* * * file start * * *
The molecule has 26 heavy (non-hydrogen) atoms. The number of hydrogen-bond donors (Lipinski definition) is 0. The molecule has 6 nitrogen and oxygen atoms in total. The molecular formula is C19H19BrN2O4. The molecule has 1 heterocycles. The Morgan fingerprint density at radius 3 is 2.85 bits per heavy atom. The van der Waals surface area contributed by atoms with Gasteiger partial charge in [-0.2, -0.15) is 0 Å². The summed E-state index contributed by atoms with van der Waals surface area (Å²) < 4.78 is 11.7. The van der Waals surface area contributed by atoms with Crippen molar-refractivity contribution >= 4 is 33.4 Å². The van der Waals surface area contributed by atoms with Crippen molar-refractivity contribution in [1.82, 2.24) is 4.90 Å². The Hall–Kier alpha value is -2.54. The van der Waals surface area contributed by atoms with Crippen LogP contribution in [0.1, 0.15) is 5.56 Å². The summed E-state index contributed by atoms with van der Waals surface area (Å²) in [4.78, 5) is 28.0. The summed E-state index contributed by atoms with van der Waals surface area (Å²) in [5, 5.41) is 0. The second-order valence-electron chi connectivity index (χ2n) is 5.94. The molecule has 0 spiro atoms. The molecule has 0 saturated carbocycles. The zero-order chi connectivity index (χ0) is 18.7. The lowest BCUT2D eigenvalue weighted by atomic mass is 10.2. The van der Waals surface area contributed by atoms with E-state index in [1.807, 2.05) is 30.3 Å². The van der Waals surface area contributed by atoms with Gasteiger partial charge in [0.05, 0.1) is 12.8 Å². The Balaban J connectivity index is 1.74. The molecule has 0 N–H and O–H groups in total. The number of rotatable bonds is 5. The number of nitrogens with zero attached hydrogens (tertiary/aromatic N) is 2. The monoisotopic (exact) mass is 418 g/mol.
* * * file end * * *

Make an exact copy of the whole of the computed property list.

The molecule has 26 heavy (non-hydrogen) atoms. The number of hydrogen-bond donors (Lipinski definition) is 0. The molecule has 6 nitrogen and oxygen atoms in total. The molecular formula is C19H19BrN2O4. The molecule has 1 heterocycles. The Morgan fingerprint density at radius 3 is 2.85 bits per heavy atom. The van der Waals surface area contributed by atoms with Gasteiger partial charge in [-0.2, -0.15) is 0 Å². The summed E-state index contributed by atoms with van der Waals surface area (Å²) < 4.78 is 11.7. The van der Waals surface area contributed by atoms with Crippen molar-refractivity contribution >= 4 is 33.4 Å². The van der Waals surface area contributed by atoms with Crippen molar-refractivity contribution in [1.82, 2.24) is 4.90 Å². The Hall–Kier alpha value is -2.54. The van der Waals surface area contributed by atoms with Crippen LogP contribution in [0.1, 0.15) is 5.56 Å². The summed E-state index contributed by atoms with van der Waals surface area (Å²) in [4.78, 5) is 28.0. The summed E-state index contributed by atoms with van der Waals surface area (Å²) in [5, 5.41) is 0. The second-order valence-electron chi connectivity index (χ2n) is 5.94. The molecule has 0 spiro atoms. The molecule has 0 saturated carbocycles. The zero-order chi connectivity index (χ0) is 18.7. The lowest BCUT2D eigenvalue weighted by atomic mass is 10.2. The van der Waals surface area contributed by atoms with E-state index in [1.807, 2.05) is 30.3 Å². The van der Waals surface area contributed by atoms with Gasteiger partial charge in [0.05, 0.1) is 12.8 Å². The Balaban J connectivity index is 1.74. The molecule has 0 N–H and O–H groups in total. The number of rotatable bonds is 5. The number of nitrogens with zero attached hydrogens (tertiary/aromatic N) is 2. The monoisotopic (exact) mass is 418 g/mol.